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Given a balanced two-period panel data, with lets say 1000 observations on 500 individuals.

When you estimate a pooled OLS regression and first-differences regression is there a standard in the economics literature on how you should report number of observations.

It seems most natural for me to report 500 observations in the case of first-differences.

This might seem trivial. But better follow any standard if it exists.

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    $\begingroup$ I don't see how this could be reported as anything other than 500 observations. If you ran a fixed effects regression it would be 1,000 observations but would also have 500 more parameters. $\endgroup$ – BKay Mar 9 '17 at 16:33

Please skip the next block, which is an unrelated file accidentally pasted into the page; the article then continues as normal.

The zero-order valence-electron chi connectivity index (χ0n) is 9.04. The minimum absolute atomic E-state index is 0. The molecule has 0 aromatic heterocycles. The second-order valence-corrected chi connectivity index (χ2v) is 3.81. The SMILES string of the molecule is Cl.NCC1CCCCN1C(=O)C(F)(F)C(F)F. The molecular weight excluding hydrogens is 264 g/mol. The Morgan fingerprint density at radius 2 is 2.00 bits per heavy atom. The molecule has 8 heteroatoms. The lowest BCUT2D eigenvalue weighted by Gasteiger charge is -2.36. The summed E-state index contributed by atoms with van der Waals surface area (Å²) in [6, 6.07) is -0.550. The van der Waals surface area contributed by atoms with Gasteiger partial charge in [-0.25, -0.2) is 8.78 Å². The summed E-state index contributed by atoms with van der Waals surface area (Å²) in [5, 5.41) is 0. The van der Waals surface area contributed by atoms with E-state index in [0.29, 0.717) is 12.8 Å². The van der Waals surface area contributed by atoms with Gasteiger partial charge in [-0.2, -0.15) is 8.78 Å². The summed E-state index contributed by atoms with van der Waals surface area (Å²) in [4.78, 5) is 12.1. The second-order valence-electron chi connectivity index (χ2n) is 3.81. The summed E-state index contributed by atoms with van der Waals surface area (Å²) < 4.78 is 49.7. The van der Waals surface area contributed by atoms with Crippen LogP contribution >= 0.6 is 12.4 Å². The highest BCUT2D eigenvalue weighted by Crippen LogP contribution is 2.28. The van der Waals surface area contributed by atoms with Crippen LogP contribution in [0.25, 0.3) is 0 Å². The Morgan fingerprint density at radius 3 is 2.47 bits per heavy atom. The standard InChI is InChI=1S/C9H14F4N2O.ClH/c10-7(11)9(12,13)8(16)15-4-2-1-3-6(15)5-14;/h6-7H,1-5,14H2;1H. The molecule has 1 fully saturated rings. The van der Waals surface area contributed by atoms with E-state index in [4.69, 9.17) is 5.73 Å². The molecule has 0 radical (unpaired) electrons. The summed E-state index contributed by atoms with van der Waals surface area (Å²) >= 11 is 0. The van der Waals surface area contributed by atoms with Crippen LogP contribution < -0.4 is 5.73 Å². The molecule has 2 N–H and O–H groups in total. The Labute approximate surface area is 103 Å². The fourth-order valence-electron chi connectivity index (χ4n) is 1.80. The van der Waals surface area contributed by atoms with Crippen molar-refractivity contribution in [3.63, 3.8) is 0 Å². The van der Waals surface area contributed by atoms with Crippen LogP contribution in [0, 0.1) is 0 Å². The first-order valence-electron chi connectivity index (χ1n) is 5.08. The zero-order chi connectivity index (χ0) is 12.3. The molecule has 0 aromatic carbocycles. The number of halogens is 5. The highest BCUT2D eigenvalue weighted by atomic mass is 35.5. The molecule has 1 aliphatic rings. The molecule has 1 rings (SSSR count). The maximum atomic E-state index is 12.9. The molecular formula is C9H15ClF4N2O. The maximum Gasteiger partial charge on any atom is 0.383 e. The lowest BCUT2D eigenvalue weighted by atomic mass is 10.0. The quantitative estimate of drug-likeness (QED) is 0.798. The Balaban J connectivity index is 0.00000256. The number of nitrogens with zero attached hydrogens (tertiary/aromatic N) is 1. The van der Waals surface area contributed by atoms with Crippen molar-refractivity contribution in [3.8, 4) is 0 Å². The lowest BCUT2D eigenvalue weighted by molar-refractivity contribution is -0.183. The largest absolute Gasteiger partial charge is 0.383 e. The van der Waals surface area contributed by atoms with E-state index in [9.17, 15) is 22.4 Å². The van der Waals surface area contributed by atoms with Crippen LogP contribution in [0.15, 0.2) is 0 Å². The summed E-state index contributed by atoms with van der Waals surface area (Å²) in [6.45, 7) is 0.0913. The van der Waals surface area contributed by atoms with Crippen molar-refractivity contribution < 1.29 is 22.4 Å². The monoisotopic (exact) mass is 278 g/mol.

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It is reasonable to show both observations and number of units of analysis. For instance, take this example of an article in the American Economic Review:

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There is the row Observations, and the row Countries. The latter is the unit of analysis. As the data is a longitudinal panel, there are multiple observations per country. As the panel is unbalanced, the number of observations is generally not a multiple of the number of countries (e.g. for Pooled OLS (column 1), $945/150=6.3$).

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It is conventional to report both the total number of observations (1000 in your case) and the number of groups (500 in your case). If you want or are allowed to report only one number as the number of observations, it is suitable to report 1000 for POLS because POLS doesn't mind the fact that it is a panel data set. For FD, it is slightly confusing to me to say that the number of observations is 500. I would probably ask again of the writer what 500 means.

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